Hefty Records: Looking to the Future
- Words: Peter Nicholson
What's not to love about a label bold enough to release records by jazz trombonist Phil Ranelin and dirty techno-meister T. Raumschmiere? Despite, or perhaps because of, brash eclecticism, John Hughes III's Hefty Records has cultivated a dedicated following in the fickle world of independent labels. This year, Hefty celebrates 10 years of releasing records by bands like Telefon Tel Aviv, Savath & Savalas and Hughes himself as Slicker.
A self-described "studio rat," Hughes has to find a quiet room to talk on the phone so as not to wake his one-week-old baby boy. When he settles down, he explains that he founded Hefty as a way to release his own music; it has since grown into a home for music that shares a common headspace, if not an instantly recognizable sound.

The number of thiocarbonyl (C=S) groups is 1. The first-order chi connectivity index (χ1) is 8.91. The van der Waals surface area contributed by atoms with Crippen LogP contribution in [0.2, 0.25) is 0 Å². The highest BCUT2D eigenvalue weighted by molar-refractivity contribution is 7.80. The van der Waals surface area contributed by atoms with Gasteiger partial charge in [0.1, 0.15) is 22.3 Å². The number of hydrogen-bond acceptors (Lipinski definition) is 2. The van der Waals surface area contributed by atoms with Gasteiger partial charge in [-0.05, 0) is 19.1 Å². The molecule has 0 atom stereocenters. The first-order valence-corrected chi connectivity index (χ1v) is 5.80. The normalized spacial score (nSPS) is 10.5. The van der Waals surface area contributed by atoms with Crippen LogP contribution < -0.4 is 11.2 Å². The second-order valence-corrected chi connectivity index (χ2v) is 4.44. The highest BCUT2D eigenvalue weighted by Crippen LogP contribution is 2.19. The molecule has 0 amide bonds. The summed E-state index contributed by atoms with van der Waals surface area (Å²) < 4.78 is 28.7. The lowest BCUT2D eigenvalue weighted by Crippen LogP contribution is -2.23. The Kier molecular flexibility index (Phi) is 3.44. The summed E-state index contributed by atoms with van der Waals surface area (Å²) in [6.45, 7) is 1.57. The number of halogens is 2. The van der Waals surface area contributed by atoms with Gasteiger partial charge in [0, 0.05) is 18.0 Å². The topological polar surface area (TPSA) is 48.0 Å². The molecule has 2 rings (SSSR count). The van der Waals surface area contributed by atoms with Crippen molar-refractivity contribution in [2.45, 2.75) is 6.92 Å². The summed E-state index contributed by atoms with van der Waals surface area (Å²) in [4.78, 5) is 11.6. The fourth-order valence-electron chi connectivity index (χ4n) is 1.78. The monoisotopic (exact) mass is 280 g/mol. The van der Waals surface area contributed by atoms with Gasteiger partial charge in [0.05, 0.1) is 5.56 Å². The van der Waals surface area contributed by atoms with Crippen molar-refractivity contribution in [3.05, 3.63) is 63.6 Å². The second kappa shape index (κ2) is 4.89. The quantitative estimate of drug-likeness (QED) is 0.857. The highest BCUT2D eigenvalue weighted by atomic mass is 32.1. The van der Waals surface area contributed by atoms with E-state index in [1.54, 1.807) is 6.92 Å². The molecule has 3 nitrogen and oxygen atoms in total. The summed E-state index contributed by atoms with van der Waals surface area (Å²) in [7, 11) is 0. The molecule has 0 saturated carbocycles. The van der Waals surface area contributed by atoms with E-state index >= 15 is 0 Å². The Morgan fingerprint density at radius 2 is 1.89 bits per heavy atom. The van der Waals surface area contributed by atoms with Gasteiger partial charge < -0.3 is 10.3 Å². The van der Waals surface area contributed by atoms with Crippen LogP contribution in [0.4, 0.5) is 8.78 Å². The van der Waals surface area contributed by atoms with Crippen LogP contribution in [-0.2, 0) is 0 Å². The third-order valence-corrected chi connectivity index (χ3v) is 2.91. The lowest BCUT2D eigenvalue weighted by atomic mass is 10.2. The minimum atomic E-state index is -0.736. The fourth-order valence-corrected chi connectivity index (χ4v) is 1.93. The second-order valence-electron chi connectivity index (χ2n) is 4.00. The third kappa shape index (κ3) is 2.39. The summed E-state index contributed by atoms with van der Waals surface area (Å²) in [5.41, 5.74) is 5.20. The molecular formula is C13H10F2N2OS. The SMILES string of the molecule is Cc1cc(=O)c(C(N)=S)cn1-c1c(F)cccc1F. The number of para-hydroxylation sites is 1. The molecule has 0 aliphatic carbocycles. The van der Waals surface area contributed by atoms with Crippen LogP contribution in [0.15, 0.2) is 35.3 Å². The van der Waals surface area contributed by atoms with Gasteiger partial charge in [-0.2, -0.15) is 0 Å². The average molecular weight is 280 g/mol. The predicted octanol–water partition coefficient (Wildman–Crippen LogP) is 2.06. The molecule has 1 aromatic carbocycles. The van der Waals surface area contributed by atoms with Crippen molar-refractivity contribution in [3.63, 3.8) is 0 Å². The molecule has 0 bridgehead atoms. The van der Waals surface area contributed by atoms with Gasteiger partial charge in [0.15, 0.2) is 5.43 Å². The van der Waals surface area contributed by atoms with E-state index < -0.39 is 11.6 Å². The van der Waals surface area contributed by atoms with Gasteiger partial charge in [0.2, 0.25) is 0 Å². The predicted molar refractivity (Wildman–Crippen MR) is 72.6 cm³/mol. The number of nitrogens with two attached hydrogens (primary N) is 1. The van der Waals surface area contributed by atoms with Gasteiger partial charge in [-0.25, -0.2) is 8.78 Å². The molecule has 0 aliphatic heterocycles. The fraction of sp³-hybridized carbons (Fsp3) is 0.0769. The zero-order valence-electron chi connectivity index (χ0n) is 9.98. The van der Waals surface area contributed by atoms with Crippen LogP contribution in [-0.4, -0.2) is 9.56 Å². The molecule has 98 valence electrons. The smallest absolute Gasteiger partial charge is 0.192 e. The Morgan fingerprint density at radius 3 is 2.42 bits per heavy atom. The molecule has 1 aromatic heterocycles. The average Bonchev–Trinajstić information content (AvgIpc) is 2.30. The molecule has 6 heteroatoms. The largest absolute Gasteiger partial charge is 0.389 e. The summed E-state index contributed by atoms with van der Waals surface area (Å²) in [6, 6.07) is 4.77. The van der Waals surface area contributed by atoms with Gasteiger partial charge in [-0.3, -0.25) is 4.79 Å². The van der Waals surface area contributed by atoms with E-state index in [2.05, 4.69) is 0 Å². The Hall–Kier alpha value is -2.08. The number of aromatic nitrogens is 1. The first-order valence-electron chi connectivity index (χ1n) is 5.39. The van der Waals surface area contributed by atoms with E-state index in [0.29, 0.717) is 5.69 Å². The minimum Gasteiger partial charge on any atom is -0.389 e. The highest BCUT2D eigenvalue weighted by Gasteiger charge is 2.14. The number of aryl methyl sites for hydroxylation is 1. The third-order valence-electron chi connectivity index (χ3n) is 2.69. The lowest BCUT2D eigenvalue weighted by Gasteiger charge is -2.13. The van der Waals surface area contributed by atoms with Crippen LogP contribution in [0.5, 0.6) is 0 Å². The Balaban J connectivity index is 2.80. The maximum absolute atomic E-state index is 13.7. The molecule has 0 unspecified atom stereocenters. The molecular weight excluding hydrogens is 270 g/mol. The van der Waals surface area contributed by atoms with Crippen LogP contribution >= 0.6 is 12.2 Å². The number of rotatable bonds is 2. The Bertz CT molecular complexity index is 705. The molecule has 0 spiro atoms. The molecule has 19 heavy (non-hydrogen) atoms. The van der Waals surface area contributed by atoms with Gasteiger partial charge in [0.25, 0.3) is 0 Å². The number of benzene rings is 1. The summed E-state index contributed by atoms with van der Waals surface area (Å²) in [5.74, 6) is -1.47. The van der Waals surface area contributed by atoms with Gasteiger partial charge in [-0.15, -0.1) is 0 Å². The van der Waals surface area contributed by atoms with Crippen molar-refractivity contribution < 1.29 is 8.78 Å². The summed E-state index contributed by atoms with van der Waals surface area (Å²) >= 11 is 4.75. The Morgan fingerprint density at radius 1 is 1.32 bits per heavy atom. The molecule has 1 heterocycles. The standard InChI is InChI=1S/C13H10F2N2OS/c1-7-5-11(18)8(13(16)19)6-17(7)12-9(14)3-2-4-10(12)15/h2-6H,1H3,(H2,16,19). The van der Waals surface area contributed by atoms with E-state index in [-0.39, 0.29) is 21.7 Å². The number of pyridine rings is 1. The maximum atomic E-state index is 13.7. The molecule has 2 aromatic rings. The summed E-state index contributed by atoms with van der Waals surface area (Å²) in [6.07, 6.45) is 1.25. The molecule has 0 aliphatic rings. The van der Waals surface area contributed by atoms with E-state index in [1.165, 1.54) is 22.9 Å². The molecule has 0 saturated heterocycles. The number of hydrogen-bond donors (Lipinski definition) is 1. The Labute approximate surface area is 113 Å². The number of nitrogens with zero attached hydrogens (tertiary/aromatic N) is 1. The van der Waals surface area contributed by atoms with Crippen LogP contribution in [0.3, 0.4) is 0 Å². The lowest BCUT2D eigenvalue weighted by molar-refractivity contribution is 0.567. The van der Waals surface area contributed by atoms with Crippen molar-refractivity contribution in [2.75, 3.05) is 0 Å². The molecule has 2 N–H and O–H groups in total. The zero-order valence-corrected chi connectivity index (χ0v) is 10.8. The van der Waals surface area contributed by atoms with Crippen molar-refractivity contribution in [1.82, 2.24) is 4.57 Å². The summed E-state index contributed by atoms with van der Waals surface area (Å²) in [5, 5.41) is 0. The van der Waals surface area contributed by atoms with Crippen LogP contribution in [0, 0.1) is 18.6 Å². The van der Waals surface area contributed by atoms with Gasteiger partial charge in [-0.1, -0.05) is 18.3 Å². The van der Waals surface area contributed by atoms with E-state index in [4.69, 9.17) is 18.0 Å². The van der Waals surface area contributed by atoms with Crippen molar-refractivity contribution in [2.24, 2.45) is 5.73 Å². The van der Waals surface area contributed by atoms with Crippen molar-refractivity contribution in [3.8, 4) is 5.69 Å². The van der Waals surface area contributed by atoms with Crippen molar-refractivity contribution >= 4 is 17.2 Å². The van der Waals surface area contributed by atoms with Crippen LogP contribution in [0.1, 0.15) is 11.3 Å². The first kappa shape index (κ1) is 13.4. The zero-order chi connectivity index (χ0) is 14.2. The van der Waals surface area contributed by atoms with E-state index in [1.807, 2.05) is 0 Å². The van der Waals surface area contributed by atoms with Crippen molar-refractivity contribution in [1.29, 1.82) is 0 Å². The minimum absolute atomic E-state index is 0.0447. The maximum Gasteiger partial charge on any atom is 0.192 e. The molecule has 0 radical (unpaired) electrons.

Growing up, Hughes relied on labels like Def Jam, Mo' Wax, and early Warp Records for consistently good releases, but he doesn't necessarily see modern-day parallels. "[Labels with a specific sound are] kinda missing right now, I think," he says. "[But] for me personally, it's all about longevity. It'd be very easy to make the direction of Hefty genre-driven and work on a specific sound, but I feel like if you do that you've got maybe five years and then you're dried up."
Still, there are sonic similarities (and shared band members) between Hefty artists like Telefon Tel Aviv, L'altra and Hughes' new project with Shin Tasaki (Spanova), Some Water and Sun–namely, an obvious appreciation of hip-hop, a near-obsessive attention to instrumental detail, and a fractured love of melody.
It's clear that, despite an ambitious schedule that will see four records released in early 2006, Hefty isn't just churning records out as fast as possible; instead, they're thinking about the long haul, something Hughes partly attributes to his hometown.
"Chicago is a pretty impressive city just to visit and I definitely think it brings something to Hefty, just knowing what sort of history there is to music here–it's always in the back of your mind. I think it's a hard city to impress anyone in, so it keeps you fighting."
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